Saturday, February 07, 2009

Utah Places: Deer Creek on Boulder Mountain

If you decide to try Deer Creek, start on a warm day. Take sturdy shoes that can get wet, and plan to plunge right into every hole you meet. You might think you are going to freeze, the water is so bone chilling cold. If it gets too cold. you can always stretch out in the sun on a flat rock like a lizard and soak up some rays. Have someone meet you at the bottom with dry stuff. More fun than anything I can imagine.

Some of the spillways are pretty rough and tumble. Look them over beforehand and skirt them if they look too wild for your swimming class. Use a float if you need it. Plan on being held under waterfalls or gravitys several places on the way down. If that thought doesn't thrill you, this isn't your ride!

Have fun getting wet!!

5 comments:

Ben Cook said...

Jim,

Where is this? Sounds like fun.

Ben

Ben Cook said...

Jim,

Where is this? Sounds like fun.

Ben

Jim Cobabe said...

Ben,

Boulder Mountain is a large plateau area in central Utah. Most of it is in Dixie National Forest. The nearest towns are Escalante, Boulder, Torry, and Loa. None of them is much more than a gas station or two and maybe a general store, and a post office. Deer Mountain is just north of Boulder, but I'm afraid I can't tell you much about how to get there, because the only time I was there, I walked from Green River. About 400 miles away. Down the Green. Past Hanksville and through the Henrys and Capitol Reef.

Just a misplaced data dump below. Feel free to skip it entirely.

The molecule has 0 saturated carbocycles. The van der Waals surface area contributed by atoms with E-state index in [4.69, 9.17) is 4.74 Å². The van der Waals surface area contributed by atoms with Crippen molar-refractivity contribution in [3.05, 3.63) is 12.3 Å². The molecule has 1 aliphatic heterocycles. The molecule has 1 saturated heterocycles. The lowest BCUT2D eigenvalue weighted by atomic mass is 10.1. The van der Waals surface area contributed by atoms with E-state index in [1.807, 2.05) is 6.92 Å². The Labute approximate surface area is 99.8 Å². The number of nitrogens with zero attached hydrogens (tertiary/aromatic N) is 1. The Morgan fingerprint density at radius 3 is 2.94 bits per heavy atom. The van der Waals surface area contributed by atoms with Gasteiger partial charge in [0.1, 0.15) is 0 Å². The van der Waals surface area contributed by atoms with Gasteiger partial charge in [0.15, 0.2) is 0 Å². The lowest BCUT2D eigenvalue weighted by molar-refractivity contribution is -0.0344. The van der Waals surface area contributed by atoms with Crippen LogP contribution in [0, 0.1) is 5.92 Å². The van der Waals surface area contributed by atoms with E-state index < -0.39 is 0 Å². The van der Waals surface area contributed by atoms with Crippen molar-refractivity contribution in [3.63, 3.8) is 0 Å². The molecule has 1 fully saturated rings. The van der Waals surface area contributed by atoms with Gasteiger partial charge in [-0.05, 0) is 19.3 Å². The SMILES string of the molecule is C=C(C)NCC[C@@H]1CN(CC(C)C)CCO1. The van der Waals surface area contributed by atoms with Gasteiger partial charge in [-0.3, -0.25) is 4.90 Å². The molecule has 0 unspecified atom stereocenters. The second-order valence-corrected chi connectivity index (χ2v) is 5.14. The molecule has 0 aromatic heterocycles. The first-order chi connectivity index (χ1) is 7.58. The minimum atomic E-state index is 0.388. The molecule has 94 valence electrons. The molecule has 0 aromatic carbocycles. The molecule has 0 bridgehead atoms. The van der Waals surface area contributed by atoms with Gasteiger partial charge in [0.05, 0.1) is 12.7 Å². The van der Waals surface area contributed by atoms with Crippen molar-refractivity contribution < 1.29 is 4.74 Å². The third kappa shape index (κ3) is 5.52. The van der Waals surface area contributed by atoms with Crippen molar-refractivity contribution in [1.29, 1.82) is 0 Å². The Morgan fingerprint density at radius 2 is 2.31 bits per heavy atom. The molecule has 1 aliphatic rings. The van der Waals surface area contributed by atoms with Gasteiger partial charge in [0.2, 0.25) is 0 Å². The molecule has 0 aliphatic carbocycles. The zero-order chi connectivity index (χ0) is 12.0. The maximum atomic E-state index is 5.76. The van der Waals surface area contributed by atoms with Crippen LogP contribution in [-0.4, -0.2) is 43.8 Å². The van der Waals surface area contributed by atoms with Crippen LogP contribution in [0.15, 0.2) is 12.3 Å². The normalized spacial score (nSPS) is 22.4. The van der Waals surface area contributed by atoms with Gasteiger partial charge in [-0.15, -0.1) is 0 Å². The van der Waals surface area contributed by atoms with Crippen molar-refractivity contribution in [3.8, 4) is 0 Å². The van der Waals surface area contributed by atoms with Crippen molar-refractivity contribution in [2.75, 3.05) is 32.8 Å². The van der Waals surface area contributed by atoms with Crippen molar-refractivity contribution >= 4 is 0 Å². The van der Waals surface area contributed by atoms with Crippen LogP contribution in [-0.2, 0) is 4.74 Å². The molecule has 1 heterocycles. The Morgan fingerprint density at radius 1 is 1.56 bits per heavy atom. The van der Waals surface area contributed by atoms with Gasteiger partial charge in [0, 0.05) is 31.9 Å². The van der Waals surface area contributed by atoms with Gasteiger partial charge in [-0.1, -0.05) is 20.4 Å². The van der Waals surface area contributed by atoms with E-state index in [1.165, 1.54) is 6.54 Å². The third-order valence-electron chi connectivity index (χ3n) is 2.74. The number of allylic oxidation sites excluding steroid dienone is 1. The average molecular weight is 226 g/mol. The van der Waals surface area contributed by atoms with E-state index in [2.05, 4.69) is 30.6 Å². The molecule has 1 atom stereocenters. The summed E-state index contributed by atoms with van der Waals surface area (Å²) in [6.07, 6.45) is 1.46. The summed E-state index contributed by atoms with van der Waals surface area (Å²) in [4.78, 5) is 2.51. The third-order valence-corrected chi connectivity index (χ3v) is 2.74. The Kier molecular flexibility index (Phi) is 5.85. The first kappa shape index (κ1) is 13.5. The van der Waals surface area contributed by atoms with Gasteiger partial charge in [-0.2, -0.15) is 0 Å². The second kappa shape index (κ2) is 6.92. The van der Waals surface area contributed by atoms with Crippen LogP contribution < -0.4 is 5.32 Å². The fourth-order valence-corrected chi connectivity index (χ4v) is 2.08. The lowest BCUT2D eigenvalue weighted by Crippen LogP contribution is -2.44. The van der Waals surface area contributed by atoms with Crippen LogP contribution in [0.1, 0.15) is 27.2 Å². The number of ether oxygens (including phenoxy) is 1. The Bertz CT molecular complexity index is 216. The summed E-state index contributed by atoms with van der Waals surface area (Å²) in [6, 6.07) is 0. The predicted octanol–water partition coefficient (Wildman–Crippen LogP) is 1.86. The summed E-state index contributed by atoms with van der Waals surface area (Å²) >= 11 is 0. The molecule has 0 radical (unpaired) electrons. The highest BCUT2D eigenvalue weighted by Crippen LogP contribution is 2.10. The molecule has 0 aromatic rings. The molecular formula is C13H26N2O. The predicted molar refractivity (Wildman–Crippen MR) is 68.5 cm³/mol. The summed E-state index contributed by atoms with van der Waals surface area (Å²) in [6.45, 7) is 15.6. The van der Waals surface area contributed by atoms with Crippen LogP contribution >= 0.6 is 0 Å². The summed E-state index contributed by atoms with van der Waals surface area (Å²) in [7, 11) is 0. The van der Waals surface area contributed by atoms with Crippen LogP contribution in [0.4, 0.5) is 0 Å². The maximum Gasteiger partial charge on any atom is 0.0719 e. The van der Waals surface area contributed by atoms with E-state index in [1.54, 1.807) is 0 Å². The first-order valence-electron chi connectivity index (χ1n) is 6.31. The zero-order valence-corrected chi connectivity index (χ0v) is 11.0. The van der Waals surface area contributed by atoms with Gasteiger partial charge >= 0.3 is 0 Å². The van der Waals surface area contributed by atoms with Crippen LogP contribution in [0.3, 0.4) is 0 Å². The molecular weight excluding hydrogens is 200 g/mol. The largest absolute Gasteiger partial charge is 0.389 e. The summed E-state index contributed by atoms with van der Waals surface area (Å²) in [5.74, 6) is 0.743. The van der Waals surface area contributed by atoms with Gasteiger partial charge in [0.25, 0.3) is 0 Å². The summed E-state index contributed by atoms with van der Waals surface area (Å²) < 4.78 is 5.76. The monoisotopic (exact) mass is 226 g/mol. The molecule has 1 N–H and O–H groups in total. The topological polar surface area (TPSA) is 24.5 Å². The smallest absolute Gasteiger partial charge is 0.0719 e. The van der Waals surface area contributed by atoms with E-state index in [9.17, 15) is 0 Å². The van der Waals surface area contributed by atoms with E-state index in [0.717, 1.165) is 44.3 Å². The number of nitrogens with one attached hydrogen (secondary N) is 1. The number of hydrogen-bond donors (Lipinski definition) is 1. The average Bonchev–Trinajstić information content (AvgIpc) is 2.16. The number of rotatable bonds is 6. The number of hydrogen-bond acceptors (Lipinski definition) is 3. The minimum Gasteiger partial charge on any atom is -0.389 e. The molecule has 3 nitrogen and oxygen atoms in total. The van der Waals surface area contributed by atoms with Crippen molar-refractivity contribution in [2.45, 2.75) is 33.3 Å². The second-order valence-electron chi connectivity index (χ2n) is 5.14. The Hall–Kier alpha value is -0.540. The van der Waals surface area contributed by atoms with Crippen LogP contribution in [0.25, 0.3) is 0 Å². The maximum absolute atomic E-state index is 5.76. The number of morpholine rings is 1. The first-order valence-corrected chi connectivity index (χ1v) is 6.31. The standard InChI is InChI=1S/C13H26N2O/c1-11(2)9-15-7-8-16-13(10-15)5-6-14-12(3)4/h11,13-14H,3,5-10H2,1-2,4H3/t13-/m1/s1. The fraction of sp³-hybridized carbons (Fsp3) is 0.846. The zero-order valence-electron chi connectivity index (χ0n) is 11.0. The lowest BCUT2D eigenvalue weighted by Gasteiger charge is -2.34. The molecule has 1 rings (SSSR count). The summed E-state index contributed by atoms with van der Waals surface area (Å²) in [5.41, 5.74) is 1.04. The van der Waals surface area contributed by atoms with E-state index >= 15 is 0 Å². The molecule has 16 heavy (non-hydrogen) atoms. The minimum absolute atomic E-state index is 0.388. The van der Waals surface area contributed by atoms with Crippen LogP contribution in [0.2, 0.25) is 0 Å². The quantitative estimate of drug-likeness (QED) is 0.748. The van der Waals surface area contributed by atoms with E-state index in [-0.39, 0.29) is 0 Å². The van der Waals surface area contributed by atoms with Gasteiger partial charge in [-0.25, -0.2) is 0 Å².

Deer Creek seems to wind around the mountain from Deer Lake, but we joined somewhere in the middle between the lake and Boulder. I tried to trace exactly where we were on the map, but it has been many years ago when I was there, and I can't remember much. As I recall, there was some kind of boy's ranch near the bottom of the creek, but memory is pretty fuzzy. Been a long time, who knows what has changed.

In any case, the whole area is a maze of mountains and red rock canyons, from the Burr Trail and Capitol Reef to Escalante and the Box Death Hollow Wilderness. You could go four-wheeling and cycling there from now until the day you died, and not see all of it. I can't tell you much about how to get there, except that there are many Forest Service trails that are driveable. Look at the Dixie National Forest map of the Escalante District if you'd like to check it out.

Jim Cobabe said...

Ben,

For travel directions try following the map to the Burr Trail where it meets Boulder Creek. That should get you pretty close to the neighborhood. In fact the Burr Trail is a great place to explore from. There are all kinds of incredible sights along the way toward Lake Powell.

Jim Cobabe said...

Looks like the Wikipedia entry has some interesting information too. Can't find much that is specific about the Deer Creek area.

http://en.wikipedia.org/wiki/Canyons_of_the_Escalante